November 3, 2011
It isn't what he said in so many words, but the intent is the same: "Think of the numbers." May as well admonish a failing marriage to "think of the children." In both cases, the argument is only as valid as the odds of greater harm coming from the dissolution of the partnership than the maintenance of it. Finch remains convinced they still do more good than harm. He's no longer certain Reese would agree.
Offering to shoulder half the blame doesn't seem to have worked either. Apparently Reese has blame enough to go around.
He contemplates chasing after the man. While unlikely to catch him on foot, he did have car and driver at the ready to whisk them both to safety before the remainder of the police arrived. That Reese would prefer to depart the scene under his own power, considering the circumstances, is hardly surprising. And that considered, perhaps it would be unwise to pursue him as well. It might be taken as attempting to belabor the point, and could have the opposite of the desired effect.
Better that Reese come to his own conclusions about whether or not to continue their joint venture.
Of course, merely the possibility that he may not causes Finch's stomach to seize with anxiety. He does not relish the idea of finding another partner, not the least because it seems unlikely there could be another man with Reese's skills whose temperament is so uniquely suited to his own. And he would have to find another partner, for it is inconceivable to him now that he should abandon this private crusade. If the numbers haunted him before, it would be impossible now to endure their chastisement having once had the power to act and lost it.
No. Wise or no, this is too delicate a balance to leave to chance.
Climbing into the rear of the vehicle, he curtly orders the driver in the direction where Reese was last seen. For such a tall man, Reese is surprisingly skilled in the art of becoming invisible, so finding him should not be easy, especially since long, angry strides will have taken him as far away from this wharf as humanly possible. Soon enough, though, the car draws up alongside him and slows. Finch lowers the window and speaks. "Mr. Reese."
Reese stops. He doesn't turn, but the fact of his stopping seems to imply at least a willingness to listen. "The machine may be infallible," Finch reiterates. "But you and I are not. We're only human, Mr. Reese."
He can read nothing in Reese's posture. The man may be about to bolt, for all he knows.
He doesn't, though. Instead, he strides to the car, opens the door and climbs inside. Finch scoots across the seat to give him room. They drive in silence for several miles.
"Your … friend. Jessica. Her number came up. A long time ago." Finch is surprised by the words even as he speaks them. It was always a confession that would have to be made sooner or later, but he would hardly have thought to be doing it at a time like this. "Before I had the power to do anything about it. Before I …" he stumbles.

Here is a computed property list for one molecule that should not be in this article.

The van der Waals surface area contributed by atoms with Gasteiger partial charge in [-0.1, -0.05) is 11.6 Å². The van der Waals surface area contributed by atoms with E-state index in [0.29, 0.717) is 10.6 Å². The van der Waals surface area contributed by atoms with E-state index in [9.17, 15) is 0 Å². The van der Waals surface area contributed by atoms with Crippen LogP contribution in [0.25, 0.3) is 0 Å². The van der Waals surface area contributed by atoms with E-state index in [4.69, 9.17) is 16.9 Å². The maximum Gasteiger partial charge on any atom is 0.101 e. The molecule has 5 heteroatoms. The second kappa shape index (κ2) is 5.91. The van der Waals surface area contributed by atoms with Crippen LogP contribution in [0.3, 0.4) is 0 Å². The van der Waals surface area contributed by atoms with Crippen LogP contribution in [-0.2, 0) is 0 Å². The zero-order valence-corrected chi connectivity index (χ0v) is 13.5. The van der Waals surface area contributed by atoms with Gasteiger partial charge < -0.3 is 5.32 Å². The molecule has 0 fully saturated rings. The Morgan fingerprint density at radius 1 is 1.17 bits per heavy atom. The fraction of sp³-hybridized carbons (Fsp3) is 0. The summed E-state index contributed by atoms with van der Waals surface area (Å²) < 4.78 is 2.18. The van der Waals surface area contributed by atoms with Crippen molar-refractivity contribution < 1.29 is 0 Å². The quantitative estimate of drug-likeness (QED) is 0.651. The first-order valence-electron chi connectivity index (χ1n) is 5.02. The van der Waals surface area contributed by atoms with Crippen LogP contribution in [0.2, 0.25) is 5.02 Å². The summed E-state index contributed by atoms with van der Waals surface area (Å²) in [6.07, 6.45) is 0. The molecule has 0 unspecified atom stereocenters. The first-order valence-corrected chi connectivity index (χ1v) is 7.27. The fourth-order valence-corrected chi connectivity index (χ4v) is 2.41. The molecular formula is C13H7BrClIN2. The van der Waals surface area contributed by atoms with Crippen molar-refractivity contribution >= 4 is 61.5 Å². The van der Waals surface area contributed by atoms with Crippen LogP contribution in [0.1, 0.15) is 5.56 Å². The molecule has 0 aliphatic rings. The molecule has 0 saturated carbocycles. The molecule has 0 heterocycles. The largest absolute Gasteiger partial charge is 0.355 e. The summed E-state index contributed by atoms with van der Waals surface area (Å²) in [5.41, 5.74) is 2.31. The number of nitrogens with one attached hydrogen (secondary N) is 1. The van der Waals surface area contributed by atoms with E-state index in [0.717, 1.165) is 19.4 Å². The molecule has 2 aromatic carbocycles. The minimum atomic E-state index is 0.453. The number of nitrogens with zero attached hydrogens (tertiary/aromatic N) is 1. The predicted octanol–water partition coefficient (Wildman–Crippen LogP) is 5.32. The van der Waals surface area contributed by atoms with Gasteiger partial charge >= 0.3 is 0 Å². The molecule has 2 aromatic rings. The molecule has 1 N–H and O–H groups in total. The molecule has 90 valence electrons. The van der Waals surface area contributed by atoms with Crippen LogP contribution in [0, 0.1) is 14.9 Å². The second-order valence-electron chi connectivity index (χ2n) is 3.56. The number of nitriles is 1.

"--before you cared," Reese answers quietly.
There's no point in denying it, even if he hadn't promised Reese never to lie to him. "You don't sound surprised."
Reese's lips twitch in what is nearly a smile. Surprising, considering how angry he was not so many minutes ago. "Come on, Harold. It's not like there aren't other guys out there who can do what I do. Maybe even a few who weren't doing their best to flush their lives down the toilet. There had to be another reason."
Not that he has ever thought Reese was anything less than intelligent--he'd hardly have taken the man on as a partner if he were--but it's still disconcerting to realize how transparent his motives must have been, or how well Reese knows him already. "Do you blame me? For her death, I mean."
The smile twists into something both wry and rueful. "You failed to save a stranger. I failed to save the woman I loved. It's not the same."
Finch thinks of Ingram and looks away. Outside the tinted windows, New York rolls by. Even after ten years, the holes in the skyline remain as glaring as ever, as if the city, like them, still feels its loss. Reese is right: it isn't the same. And all the strangers saved can't make that failure go away. Maybe they should just stop trying.
But then he remembers a judge who doesn't have to live with failing to save his son. It's not atonement, but it's something worth achieving regardless.
Reese draws a deep breath and lets it out in a long, low sigh. "I should've known there was more to Burton than a simple school teacher. He reminded me of you."
Finch doesn't know how to respond to that. He twists his body to look at the man beside him. "Mr. Reese, did you just compare me to a criminal mastermind?"